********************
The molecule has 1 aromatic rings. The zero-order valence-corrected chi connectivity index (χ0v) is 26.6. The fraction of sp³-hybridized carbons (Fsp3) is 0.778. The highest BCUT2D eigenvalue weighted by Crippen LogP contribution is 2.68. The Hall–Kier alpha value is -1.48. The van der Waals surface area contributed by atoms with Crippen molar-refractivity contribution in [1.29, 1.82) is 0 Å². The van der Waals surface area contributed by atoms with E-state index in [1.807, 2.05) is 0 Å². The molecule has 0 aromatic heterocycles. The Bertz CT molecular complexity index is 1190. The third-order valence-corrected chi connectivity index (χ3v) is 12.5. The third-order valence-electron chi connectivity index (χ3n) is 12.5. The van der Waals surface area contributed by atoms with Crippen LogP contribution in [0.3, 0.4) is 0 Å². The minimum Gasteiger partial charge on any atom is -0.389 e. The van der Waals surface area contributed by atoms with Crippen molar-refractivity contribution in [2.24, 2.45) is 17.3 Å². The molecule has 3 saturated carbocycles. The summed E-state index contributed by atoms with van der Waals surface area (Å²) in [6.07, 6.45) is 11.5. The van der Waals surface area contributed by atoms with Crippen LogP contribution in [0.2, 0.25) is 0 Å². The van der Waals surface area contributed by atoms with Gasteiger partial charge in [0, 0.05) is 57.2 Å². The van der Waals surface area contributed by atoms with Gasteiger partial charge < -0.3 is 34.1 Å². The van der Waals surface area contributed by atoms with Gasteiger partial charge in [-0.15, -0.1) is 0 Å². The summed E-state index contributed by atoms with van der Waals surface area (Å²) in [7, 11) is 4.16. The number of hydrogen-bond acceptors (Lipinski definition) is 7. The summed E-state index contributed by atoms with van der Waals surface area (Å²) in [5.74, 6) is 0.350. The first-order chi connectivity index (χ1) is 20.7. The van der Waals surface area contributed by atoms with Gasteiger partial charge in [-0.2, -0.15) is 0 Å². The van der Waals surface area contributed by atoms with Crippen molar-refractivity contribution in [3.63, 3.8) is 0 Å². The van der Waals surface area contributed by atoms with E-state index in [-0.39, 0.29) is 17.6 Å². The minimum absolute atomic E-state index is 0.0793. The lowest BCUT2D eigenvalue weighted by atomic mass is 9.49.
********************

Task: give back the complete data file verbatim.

The molecule has 1 aromatic rings. The zero-order valence-corrected chi connectivity index (χ0v) is 26.6. The fraction of sp³-hybridized carbons (Fsp3) is 0.778. The highest BCUT2D eigenvalue weighted by Crippen LogP contribution is 2.68. The Hall–Kier alpha value is -1.48. The van der Waals surface area contributed by atoms with Crippen molar-refractivity contribution in [1.29, 1.82) is 0 Å². The van der Waals surface area contributed by atoms with E-state index in [1.807, 2.05) is 0 Å². The molecule has 0 aromatic heterocycles. The Bertz CT molecular complexity index is 1190. The third-order valence-corrected chi connectivity index (χ3v) is 12.5. The third-order valence-electron chi connectivity index (χ3n) is 12.5. The van der Waals surface area contributed by atoms with Crippen LogP contribution in [0.3, 0.4) is 0 Å². The minimum Gasteiger partial charge on any atom is -0.389 e. The van der Waals surface area contributed by atoms with Crippen molar-refractivity contribution in [2.24, 2.45) is 17.3 Å². The molecule has 3 saturated carbocycles. The summed E-state index contributed by atoms with van der Waals surface area (Å²) in [6.07, 6.45) is 11.5. The van der Waals surface area contributed by atoms with Crippen LogP contribution in [0.2, 0.25) is 0 Å². The van der Waals surface area contributed by atoms with Gasteiger partial charge in [0, 0.05) is 57.2 Å². The van der Waals surface area contributed by atoms with Gasteiger partial charge < -0.3 is 34.1 Å². The van der Waals surface area contributed by atoms with Gasteiger partial charge in [-0.15, -0.1) is 0 Å². The summed E-state index contributed by atoms with van der Waals surface area (Å²) in [7, 11) is 4.16. The number of hydrogen-bond acceptors (Lipinski definition) is 7. The summed E-state index contributed by atoms with van der Waals surface area (Å²) in [5.74, 6) is 0.350. The first-order chi connectivity index (χ1) is 20.7. The van der Waals surface area contributed by atoms with Gasteiger partial charge in [-0.2, -0.15) is 0 Å². The van der Waals surface area contributed by atoms with Crippen molar-refractivity contribution in [3.63, 3.8) is 0 Å². The van der Waals surface area contributed by atoms with E-state index in [-0.39, 0.29) is 17.6 Å². The minimum absolute atomic E-state index is 0.0793. The lowest BCUT2D eigenvalue weighted by atomic mass is 9.49.